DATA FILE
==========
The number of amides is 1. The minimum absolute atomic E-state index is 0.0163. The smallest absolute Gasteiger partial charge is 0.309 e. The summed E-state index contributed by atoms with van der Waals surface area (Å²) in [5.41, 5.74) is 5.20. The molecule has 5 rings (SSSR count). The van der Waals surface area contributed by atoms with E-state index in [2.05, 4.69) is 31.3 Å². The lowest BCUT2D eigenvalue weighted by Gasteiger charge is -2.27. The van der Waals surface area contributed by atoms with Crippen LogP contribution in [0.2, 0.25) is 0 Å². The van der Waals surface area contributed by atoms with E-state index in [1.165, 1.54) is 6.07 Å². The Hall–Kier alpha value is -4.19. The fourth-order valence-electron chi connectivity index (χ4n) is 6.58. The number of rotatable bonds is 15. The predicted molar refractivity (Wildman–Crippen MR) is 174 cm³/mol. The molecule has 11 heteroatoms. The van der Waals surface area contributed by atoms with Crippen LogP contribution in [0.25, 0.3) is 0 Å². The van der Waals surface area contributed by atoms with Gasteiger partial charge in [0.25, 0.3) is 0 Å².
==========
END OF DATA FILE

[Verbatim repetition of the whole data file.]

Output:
The number of amides is 1. The minimum absolute atomic E-state index is 0.0163. The smallest absolute Gasteiger partial charge is 0.309 e. The summed E-state index contributed by atoms with van der Waals surface area (Å²) in [5.41, 5.74) is 5.20. The molecule has 5 rings (SSSR count). The van der Waals surface area contributed by atoms with E-state index in [2.05, 4.69) is 31.3 Å². The lowest BCUT2D eigenvalue weighted by Gasteiger charge is -2.27. The van der Waals surface area contributed by atoms with Crippen LogP contribution in [0.2, 0.25) is 0 Å². The van der Waals surface area contributed by atoms with E-state index in [1.165, 1.54) is 6.07 Å². The Hall–Kier alpha value is -4.19. The fourth-order valence-electron chi connectivity index (χ4n) is 6.58. The number of rotatable bonds is 15. The predicted molar refractivity (Wildman–Crippen MR) is 174 cm³/mol. The molecule has 11 heteroatoms. The van der Waals surface area contributed by atoms with Crippen LogP contribution in [0.25, 0.3) is 0 Å². The van der Waals surface area contributed by atoms with Gasteiger partial charge in [0.25, 0.3) is 0 Å².